A lot of writers consider music to be a vital part of their writing process. They have playlists they write to, playlists or theme songs for specific characters, and sound tracks for their novels.
I am not one of those writers.
I love music, and I’m quite musical myself, but I never seem to be able to make it gel with writing. I do like to listen to music while I write, because I find I can focus best with a mild controllable distraction, but it can be any old music. Normally I just pick a random Spotify playlist or the radio feature.
Music and movies I get, and I love a great soundtrack, but with books, I don’t find imagining music to be anywhere near as powerful as physically hearing it.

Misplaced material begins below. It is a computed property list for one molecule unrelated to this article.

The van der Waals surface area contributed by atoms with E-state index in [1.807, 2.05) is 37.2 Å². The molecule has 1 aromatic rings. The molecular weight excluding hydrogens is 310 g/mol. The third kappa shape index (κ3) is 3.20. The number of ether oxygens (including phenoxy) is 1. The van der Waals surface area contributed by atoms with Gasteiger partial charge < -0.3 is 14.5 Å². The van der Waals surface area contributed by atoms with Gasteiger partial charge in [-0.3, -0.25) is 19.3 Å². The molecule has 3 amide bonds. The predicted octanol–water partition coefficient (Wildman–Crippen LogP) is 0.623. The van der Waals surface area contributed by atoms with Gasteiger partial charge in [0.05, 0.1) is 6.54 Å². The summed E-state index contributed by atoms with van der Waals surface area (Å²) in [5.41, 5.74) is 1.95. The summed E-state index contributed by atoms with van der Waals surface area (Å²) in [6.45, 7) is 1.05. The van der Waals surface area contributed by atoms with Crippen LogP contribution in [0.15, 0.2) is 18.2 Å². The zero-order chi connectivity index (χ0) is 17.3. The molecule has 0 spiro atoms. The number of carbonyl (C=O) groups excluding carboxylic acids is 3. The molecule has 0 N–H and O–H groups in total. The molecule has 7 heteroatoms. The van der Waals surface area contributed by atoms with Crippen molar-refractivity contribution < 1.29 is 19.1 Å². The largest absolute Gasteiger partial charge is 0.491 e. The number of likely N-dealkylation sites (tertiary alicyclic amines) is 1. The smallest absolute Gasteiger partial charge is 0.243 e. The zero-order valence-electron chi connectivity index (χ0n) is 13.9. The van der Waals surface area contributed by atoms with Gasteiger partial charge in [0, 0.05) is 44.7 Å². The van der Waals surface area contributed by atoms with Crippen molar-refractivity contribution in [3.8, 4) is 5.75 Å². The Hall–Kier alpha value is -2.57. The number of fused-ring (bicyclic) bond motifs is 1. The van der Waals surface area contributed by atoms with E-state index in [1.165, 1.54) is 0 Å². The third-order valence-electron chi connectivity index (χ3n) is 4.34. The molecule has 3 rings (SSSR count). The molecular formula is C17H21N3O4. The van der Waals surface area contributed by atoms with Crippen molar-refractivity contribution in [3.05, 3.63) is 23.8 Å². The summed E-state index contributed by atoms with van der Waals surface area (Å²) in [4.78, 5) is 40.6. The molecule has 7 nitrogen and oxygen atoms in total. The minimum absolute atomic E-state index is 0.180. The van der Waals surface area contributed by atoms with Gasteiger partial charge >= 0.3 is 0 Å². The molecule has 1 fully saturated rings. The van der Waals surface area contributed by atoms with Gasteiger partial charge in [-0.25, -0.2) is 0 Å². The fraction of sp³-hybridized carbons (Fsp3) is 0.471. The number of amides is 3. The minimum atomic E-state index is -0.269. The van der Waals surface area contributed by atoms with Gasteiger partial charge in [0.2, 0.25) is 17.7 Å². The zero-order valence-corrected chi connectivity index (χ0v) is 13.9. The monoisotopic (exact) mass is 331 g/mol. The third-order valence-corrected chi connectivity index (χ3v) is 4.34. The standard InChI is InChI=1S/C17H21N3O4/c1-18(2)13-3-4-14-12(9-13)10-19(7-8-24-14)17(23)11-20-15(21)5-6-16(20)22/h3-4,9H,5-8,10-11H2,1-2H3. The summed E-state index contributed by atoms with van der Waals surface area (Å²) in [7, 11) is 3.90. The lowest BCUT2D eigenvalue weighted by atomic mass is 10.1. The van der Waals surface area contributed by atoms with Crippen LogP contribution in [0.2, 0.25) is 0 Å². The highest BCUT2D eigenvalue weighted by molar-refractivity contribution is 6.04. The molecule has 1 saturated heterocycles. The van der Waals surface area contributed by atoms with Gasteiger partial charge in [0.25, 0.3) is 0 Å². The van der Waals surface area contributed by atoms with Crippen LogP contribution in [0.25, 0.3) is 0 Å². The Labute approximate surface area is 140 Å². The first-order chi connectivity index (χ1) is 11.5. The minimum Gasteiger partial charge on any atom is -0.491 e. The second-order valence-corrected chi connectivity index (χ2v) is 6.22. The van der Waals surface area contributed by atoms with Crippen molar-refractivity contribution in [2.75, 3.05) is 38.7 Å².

So when I do remember a book that links to music, you know it was a good one because it managed to make an impression on me. So how do writers make music accessible in their books?
The book that I think is the best example of music in writing is The Name of the Wind by Patrick Rothfuss.
The Name of the Wind
My name is Kvothe.
I have stolen princesses back from sleeping barrow kings. I burned down the town of Trebon. I have spent the night with Felurian and left with both my sanity and my life. I was expelled from the University at a younger age than most people are allowed in. I tread paths by moonlight that others fear to speak of during day. I have talked to Gods, loved women, and written songs that make the minstrels weep.
You may have heard of me.